Once upon a summer in the hills by the river
Was a deep green forest where the wild things grew.
There were caves as dark as midnight—there were tangled trees and thickets
And a thousand little places where the sky looked through.
...Dixie Willson was the sister of Meredith Willson of The Music Man fame and that Maginel Wright Barney was the sister of Frank Lloyd Wright. As luck and nonfiction would have it, they never laid eyes on each other. 

Wolfe explains that it was this book that inspired him to become a writer. Hmmmm ... so I'm not the only one affected by this book.

My mom vehemently defends her reading of this book to us. Her grandmother read it to her and no nightmares resulted. Besides, she says, in the end the parents find the baby having a honey party with the bear, and that is why mommies call their babies "Honey". 'Sounds logical, but maybe my great grandmother didn't use a scary voice? Anyway, the illustrations are burned into my brain, and I found some (poorly scanned) images online to share:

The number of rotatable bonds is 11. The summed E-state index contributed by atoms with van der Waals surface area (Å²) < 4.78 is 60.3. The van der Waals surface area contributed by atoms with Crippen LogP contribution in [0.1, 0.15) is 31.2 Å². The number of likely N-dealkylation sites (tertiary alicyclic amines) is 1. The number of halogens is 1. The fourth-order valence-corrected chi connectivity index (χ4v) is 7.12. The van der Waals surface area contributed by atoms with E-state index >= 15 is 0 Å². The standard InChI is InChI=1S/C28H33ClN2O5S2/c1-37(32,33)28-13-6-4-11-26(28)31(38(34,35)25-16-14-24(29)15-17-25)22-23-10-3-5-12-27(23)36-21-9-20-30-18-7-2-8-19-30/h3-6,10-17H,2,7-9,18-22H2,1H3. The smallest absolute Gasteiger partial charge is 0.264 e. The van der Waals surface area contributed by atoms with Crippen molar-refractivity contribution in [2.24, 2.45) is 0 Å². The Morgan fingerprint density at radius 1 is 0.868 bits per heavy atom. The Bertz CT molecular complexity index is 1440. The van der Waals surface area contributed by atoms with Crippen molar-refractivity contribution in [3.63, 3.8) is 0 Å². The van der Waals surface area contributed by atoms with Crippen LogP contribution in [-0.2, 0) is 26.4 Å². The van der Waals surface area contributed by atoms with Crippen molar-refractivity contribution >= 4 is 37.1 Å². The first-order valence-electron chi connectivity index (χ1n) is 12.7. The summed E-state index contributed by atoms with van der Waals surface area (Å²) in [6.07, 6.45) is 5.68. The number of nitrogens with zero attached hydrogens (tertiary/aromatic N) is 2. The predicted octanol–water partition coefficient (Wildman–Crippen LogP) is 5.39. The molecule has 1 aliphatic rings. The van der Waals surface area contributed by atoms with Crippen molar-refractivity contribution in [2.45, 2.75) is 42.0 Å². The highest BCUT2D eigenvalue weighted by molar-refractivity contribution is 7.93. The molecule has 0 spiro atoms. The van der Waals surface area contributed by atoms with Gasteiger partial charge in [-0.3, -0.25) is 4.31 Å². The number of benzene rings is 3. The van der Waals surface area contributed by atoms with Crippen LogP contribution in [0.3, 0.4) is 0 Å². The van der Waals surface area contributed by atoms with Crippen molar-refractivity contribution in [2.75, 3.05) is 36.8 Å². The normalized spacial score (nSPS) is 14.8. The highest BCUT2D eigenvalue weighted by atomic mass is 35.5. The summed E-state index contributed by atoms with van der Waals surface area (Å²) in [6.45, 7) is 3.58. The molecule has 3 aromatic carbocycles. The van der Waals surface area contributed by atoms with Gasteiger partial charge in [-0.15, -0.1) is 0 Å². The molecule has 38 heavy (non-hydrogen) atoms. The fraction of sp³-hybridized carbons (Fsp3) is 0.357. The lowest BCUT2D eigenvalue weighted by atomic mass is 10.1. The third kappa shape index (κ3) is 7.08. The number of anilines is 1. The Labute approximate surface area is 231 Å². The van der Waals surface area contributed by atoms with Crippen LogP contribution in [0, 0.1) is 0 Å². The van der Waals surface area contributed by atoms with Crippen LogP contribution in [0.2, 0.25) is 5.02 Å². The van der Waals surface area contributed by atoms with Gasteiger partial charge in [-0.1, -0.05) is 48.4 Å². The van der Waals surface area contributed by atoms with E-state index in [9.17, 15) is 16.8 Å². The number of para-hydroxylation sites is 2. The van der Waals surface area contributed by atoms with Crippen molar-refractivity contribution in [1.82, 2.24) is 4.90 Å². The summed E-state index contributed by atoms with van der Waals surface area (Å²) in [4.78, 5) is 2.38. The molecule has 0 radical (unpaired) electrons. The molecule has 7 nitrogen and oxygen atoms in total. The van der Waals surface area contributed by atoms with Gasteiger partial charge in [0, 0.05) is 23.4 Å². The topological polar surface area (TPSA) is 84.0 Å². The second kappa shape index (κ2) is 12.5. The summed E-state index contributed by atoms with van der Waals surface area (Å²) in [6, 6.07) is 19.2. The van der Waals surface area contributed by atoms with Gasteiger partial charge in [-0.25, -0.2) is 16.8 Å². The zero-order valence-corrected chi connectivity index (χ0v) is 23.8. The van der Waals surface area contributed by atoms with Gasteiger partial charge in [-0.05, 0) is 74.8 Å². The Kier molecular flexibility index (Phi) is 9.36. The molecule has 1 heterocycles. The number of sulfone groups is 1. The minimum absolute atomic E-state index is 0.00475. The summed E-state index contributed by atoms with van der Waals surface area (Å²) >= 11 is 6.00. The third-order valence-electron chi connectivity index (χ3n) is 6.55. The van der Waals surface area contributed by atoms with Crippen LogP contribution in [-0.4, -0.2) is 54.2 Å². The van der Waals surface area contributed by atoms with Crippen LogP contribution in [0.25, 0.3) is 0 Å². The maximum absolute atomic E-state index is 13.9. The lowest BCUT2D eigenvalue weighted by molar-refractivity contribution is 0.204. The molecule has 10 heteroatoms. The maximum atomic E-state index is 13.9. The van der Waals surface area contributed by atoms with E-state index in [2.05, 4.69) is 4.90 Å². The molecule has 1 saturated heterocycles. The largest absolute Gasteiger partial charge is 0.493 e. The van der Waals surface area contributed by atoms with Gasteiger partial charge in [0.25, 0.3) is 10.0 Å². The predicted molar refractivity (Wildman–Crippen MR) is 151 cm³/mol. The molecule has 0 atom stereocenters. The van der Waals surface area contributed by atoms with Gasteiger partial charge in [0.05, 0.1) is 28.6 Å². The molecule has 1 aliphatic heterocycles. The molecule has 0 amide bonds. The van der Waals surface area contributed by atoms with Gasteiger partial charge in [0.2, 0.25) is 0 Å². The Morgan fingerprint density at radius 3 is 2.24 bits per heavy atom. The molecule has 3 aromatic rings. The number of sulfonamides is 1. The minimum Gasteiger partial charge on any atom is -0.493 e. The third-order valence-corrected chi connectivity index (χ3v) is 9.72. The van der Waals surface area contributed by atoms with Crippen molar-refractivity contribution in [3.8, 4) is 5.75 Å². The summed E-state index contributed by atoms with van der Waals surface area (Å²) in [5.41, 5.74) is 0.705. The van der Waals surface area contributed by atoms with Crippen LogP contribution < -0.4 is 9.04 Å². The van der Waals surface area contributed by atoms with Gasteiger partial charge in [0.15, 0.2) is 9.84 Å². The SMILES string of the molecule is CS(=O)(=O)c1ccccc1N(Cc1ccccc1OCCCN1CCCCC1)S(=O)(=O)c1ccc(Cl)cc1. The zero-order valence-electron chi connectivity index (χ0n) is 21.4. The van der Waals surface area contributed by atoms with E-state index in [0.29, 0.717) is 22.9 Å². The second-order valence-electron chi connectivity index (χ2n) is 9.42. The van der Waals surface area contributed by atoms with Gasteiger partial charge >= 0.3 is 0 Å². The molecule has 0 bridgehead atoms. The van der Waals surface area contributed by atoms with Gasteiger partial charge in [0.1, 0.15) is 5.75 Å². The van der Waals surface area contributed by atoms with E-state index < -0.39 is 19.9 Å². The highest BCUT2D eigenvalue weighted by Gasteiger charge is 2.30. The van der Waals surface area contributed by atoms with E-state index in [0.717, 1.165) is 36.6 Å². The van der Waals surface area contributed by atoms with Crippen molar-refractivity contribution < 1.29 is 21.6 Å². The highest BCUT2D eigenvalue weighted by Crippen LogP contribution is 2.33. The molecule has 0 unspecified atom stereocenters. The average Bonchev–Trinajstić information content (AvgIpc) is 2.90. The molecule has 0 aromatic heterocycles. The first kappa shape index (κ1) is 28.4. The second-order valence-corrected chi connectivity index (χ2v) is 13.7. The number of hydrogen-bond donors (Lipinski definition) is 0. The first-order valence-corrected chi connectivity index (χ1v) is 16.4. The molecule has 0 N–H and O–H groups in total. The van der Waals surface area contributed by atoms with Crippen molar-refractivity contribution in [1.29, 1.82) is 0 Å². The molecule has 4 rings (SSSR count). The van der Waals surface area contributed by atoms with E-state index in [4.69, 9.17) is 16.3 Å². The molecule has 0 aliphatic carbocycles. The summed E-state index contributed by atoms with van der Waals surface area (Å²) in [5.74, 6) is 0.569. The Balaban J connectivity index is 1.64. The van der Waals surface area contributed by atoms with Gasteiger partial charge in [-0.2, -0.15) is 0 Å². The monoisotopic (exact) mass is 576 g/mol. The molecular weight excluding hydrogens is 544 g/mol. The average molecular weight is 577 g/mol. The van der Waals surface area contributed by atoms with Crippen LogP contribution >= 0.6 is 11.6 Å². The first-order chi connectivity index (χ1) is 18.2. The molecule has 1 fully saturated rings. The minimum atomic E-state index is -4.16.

creeeeepy bear

umm ... does this look like a nice bear to you???

yikes ...

just look at those beady eyes!

yes, it's a poem

Thursday, October 14, 2010

Zen ~ Order

"The world is not to be put in order. The world is order. It is for us to put ourselves in unison with this order."        Henry Miller

pumpkin study

Fuzzy Time

With the first frost comes that time of year again ...

fuzzy (winter 2008)

fuzzy (early spring 2010)

sleek (summer 2010)

Wednesday, October 6, 2010

Fishing Lessons Needed

'Sick to my stomach.